Participants in southern border communities, where the economy is closely tied to Mexico and to immigration, recognized the economic benefit of immigration. In San Marcos, California, participants saw that the economy is dependent on the ability of businesses to buy and sell in both the U.S. and Mexico. There was general agreement among participants in Corpus Christi that immigrants were an economic benefit. On the other hand, in Spartanburg, South Carolina, participants remarked that some in the community invoked the economy as a reason to close borders and deport people here without authorization.

Fears related to the economy can be persistent. We can address questions of culture and security only to have questions about jobs and trade linger. In the end, many Americans fear that the Mexican immigrant next door, or the Mexican in Mexico, will take their job.

Taken together, the 26 “Living Room Conversations” left us with a powerful realization: American identity is being reshaped as perceptions related to culture, security, and the economy are shifting.

Quickly changing demographics are not solely responsible; the industries of the past are giving way to the industries of the future, and the transition from a post-industrial to a knowledge-based economy is disruptive. New technologies, social norms and conventions are accentuating the way many Americans view issues such as immigration. When it comes to identity in the context of culture, security, and the economy, there is both optimism and concern.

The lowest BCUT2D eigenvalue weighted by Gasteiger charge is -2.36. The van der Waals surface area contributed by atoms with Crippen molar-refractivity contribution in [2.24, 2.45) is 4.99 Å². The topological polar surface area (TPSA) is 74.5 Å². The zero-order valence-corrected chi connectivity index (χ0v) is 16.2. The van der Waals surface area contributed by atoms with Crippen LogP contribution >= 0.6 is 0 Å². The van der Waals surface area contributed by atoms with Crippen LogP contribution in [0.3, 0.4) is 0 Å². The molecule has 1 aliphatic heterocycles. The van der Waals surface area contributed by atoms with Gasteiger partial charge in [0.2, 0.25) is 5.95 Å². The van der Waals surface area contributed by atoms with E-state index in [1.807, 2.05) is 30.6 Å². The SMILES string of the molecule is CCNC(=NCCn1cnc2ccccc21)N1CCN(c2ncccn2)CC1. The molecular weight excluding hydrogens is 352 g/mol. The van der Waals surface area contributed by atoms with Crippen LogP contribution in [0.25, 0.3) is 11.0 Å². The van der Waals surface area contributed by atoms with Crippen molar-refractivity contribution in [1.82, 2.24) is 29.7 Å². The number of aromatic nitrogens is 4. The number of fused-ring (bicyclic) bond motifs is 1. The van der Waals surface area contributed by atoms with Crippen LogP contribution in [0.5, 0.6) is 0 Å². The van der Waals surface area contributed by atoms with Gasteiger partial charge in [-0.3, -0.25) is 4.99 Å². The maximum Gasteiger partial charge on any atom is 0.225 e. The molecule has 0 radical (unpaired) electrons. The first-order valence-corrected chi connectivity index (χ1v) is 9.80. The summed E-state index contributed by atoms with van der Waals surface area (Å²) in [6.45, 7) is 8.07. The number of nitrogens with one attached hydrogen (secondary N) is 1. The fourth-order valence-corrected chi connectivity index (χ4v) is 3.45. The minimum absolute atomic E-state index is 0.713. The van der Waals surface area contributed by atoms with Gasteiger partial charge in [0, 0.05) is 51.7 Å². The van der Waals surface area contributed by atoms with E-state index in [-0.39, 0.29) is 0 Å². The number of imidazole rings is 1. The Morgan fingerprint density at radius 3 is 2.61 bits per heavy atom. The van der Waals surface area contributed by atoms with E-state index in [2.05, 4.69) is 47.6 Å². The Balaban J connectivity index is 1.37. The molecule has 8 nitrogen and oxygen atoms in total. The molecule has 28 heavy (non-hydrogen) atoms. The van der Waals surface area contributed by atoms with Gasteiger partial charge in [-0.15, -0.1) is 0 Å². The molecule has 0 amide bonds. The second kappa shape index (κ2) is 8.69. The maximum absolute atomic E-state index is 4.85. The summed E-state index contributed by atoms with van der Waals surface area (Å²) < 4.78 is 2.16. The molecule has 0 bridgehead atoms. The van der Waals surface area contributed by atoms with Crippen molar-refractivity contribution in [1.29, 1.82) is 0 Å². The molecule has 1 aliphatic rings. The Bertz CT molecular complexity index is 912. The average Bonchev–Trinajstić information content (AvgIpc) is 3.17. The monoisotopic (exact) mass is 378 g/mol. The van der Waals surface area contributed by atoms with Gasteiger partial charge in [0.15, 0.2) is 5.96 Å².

“It’s very easy to hate from a distance,” one participant in Spartanburg said. But as people get to know the immigrant family next door, at their child’s Little League games, or one pew over at church, they come to understand them, appreciate them, love them, and value their individual contributions to the larger American story. The challenge in front of us is whether we can bridge the personal relationships with a broader perception of immigrants.


Continue reading part 4: A defining moment



[1] Hawkins, S., Yudkin, D., Juan-Torres, M., & Dixon, T. (2018), “Hidden tribes: A study of America’s polarized landscape.” Report prepared for More in Common.

[2] Ibid.

[3] Cameron Easley, “Independents See Immigration As Defining Partisan Issue,” Morning Consult, August 16, 2018,

[4] “BPC Data Points to a New Middle on Immigration Reform,” Bipartisan Policy Reform, July 17, 2018,

[5] “New Poll: Latino, AAPI, Native American, Black, and White Voters in Battleground Districts,” Latino Decisions, July 24, 2018,

[6] Cameron Easley, “Independents See Immigration As Defining Partisan Issue,” Morning Consult, August 16, 2018,

[7] Dan Balz, “A fresh look back at 2016 finds America with an identity crisis,” The Washington Post, September 15, 2018,

[8] NPR Press Room, “NPR/Ipsos Poll: American Views on Immigration Policy,” NPR, July 16, 2018,

[9]  “Shifting Public Views on Legal Immigration Into the U.S,” Pew Research Center, June 28, 2018.

[10] Douglas Holtz-Eakin, “Addressing the Growth Challenge,” United States House of Representatives Committee on Ways and Means, February 2, 2016, accessed October 1, 2018,

[11]  “Immigration,” Gallup, accessed September 6, 2018,

[12] “Taxes and Spending Power,” New American Economy, accessed October 2, 2018,